LE FIGARO. – What was your reaction to this announcement?

Clarisse Reydant Coupey. – I told myself that I had a hollow nose. I am fortunate to have a very mobilized team and we are almost always a week ahead of government recommendations. So our space for discussion between families and residents, which we called “chatWas ready since Friday evening. I was only waiting for the prefect’s approval so that the families would not be put in difficulty for journeys that are not necessarily considered imperative, but the government has outstripped it.

This is very good news for all of us. From 10 a.m. on Monday, I contacted all the families who had already started to call to find out how it was going to happen and this afternoon, we were able to receive families.

What measures have you put in place to ensure that the visits are made in a secure manner?

We installed the space “chatIn a corner of the meeting room with a window. On this window, we put a piece of Plexiglas, then positioned a tent on the garden side, with chairs, hydroalcoholic gel and a small table. Families and residents are not in the same room, but they see each other. We respect all the instructions, we avoid crossing and leave the families outside. This Monday evening, we have already had five visits and the calendar is full until Wednesday noon to receive up to 11 families per day.

»See also – Coronavirus: Olivier Véran announces visitation rights in nursing homes

What were the reactions of the inhabitants of the establishment?

Tears. Almost systematically, residents and families were in tears. A lot of emotion but also anger, sometimes, because it is still a closed space and still an attack on their freedom to come and go. But it quickly calms down and the exchanges are made with great pleasure. We are careful to leave their total privacy. This Monday evening, we added an audio system, with a microphone outside and a small speaker inside, because the elderly suffer from all significant hearing impairment. All of this requires almost a full-time person, but we will do with it, the team is very mobilized and invested in protecting residents. Since February 28, week by week, we learn, we organize, reorganize, we communicate and then recommend, etc. The teams are fabulous.


Majority reflects on post-crisis working conditions

Could coronavirus change the way we work in the long term? This is, in essence, what a working group of La République en Marche is trying to reflect on, which is examining the question of the evolution of post-crisis working conditions. Because after more than a month of confinement, the professional habits of the employees have clearly changed. And faced with this unprecedented situation, the majority considers it appropriate to draw consequences from it. “ This will change the relationship with teleworking and it requires the time we spend in transport, “reunion”“, Sketched in this sense the Minister of Labor, Muriel Pénicaud, Monday on RTL.

For “ reinvent work », The working group has defined four main areas to study in order to develop French practices as well as legislation. The first track, quite broad, deals with the organization of work during and after the crisis. “ It is a question here of reflecting on the ways of allowing the return to work at the workplace while making the safety and health of the employees an essential criterion. “La République en Marche said in a press release. The solution could be, when possible, to increase the practice of telework which “ could become sustainable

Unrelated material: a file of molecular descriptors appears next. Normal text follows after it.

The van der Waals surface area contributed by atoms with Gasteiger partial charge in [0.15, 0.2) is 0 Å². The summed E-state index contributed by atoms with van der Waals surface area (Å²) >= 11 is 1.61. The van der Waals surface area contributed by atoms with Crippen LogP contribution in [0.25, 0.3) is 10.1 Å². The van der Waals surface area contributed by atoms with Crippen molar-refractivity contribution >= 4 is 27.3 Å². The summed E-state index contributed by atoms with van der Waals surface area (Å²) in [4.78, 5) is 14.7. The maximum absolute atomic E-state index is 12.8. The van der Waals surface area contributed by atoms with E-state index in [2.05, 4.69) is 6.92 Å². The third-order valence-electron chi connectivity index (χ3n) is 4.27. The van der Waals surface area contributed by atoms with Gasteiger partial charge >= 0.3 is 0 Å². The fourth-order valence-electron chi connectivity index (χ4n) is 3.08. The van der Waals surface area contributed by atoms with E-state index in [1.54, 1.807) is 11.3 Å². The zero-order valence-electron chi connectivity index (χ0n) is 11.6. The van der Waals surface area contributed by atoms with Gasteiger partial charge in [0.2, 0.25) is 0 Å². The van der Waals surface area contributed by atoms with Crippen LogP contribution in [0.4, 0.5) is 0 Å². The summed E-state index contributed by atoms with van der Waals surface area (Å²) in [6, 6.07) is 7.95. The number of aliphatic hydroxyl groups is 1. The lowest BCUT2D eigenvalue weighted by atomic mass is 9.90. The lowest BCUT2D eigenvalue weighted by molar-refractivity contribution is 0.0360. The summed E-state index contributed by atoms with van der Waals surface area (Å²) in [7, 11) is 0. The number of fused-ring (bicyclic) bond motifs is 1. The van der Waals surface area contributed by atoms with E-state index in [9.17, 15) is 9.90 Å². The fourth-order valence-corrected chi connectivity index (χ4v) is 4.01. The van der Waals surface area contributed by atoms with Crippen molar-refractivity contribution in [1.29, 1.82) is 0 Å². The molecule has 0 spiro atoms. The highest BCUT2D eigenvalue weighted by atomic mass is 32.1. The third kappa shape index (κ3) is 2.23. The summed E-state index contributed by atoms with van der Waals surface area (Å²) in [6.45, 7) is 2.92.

It remains to find the perfect balance between face-to-face and distance. Because according to an OpinionWay survey, published for Empreinte Humaine, a firm specializing in the prevention of psychosocial risks and the quality of life at work, teleworking and prolonged isolation can have psychological effects. According to this study, if telework is not a risk factor in itself, the conditions in which it is exercised may be. Result: professional motivation can tend to deteriorate over the weeks for 24% of employees.

Beyond telework, the think tank sees fit to reflect on workers’ rights and improve social protection. “ The crisis has brought to light the need for new protections for people whose status does not give them access to the systems implemented by the public authorities, such as partial activity or unemployment insurance. », They explain. Indeed, and like the self-employed, many French workers have not been able to benefit from the same social protection benefits depending on their status. The challenge will therefore be to build social protection “ independent of the statutes

An axis of study is also devoted to taking into account the social utility of certain trades, namely cashiers, carers, garbage collectors and other professions today in first or second line. According to the majority, the latter suffer from low valuation, both salary and symbolic. “ It is a question of reflecting as well on the gratifications to be brought to them at the end of the crisis as on the wage dynamics of these trades in the long term, while defining the methods of a better social recognition of these professions. “, Judges the working group. Finally, the fourth axis deals with post-crisis reconstruction and the measures that can be taken to facilitate labor market mobility.


Laurent Berger: “We need resumption of activity protocols at all levels”

INTERVIEW – Laurent Berger has been secretary general of the CFDT since the fall of 2012. His reformist central has held the top spot on the union chessboard in France for three years. .

Covid-19 recognized as an occupational disease? The debate has begun

In addition to asbestos-related cancers, lead poisoning or musculoskeletal disorders (MSDs), will Covid-19 be recognized as an occupational disease? The debate is launched, while we do not yet know much about this virus and its consequences.

After the Minister of Health, Olivier Veran, who mentioned it for caregivers, Christophe Castaner, the Minister of the Interior, wants it to be recognized as an occupational disease for ministry staff. The Academy of Medicine is in favor of this recognition not only benefiting health personnel but also those working for “the essential functioning of the countryIn the food, transport and security sectors.

Several unions have also asked for it since the start of the crisis for employees and public officials. The CFDT recommends that “all face-to-face work situations may, in the event of health damage due to Covid-19, be automatically imputable on a professional basis” She advocates for the creation of a “funds»Dedicated to taking care of people affected.